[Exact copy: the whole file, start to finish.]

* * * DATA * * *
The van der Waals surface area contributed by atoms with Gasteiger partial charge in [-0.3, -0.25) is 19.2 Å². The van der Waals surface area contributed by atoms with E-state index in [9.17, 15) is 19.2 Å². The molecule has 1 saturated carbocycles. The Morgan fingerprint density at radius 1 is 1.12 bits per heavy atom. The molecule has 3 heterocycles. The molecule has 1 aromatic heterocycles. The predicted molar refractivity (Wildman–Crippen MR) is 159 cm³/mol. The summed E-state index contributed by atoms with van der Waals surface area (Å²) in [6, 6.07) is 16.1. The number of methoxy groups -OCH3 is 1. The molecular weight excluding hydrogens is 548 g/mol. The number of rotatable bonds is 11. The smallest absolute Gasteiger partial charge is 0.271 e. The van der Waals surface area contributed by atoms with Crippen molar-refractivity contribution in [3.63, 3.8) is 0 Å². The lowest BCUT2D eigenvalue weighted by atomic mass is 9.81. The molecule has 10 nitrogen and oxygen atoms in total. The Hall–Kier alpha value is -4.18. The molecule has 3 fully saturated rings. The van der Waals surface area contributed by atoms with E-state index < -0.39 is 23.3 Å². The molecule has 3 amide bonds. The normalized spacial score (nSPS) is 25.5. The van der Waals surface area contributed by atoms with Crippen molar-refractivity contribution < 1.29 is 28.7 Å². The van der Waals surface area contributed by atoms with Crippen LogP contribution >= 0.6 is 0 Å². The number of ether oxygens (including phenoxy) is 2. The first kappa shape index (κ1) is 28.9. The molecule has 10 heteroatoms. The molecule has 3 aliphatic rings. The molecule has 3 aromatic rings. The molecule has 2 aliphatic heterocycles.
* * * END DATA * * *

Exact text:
The van der Waals surface area contributed by atoms with Gasteiger partial charge in [-0.3, -0.25) is 19.2 Å². The van der Waals surface area contributed by atoms with E-state index in [9.17, 15) is 19.2 Å². The molecule has 1 saturated carbocycles. The Morgan fingerprint density at radius 1 is 1.12 bits per heavy atom. The molecule has 3 heterocycles. The molecule has 1 aromatic heterocycles. The predicted molar refractivity (Wildman–Crippen MR) is 159 cm³/mol. The summed E-state index contributed by atoms with van der Waals surface area (Å²) in [6, 6.07) is 16.1. The number of methoxy groups -OCH3 is 1. The molecular weight excluding hydrogens is 548 g/mol. The number of rotatable bonds is 11. The smallest absolute Gasteiger partial charge is 0.271 e. The van der Waals surface area contributed by atoms with Crippen molar-refractivity contribution in [3.63, 3.8) is 0 Å². The lowest BCUT2D eigenvalue weighted by atomic mass is 9.81. The molecule has 10 nitrogen and oxygen atoms in total. The Hall–Kier alpha value is -4.18. The molecule has 3 fully saturated rings. The van der Waals surface area contributed by atoms with E-state index < -0.39 is 23.3 Å². The molecule has 3 amide bonds. The normalized spacial score (nSPS) is 25.5. The van der Waals surface area contributed by atoms with Crippen molar-refractivity contribution < 1.29 is 28.7 Å². The van der Waals surface area contributed by atoms with Crippen LogP contribution >= 0.6 is 0 Å². The number of ether oxygens (including phenoxy) is 2. The first kappa shape index (κ1) is 28.9. The molecule has 10 heteroatoms. The molecule has 3 aliphatic rings. The molecule has 3 aromatic rings. The molecule has 2 aliphatic heterocycles.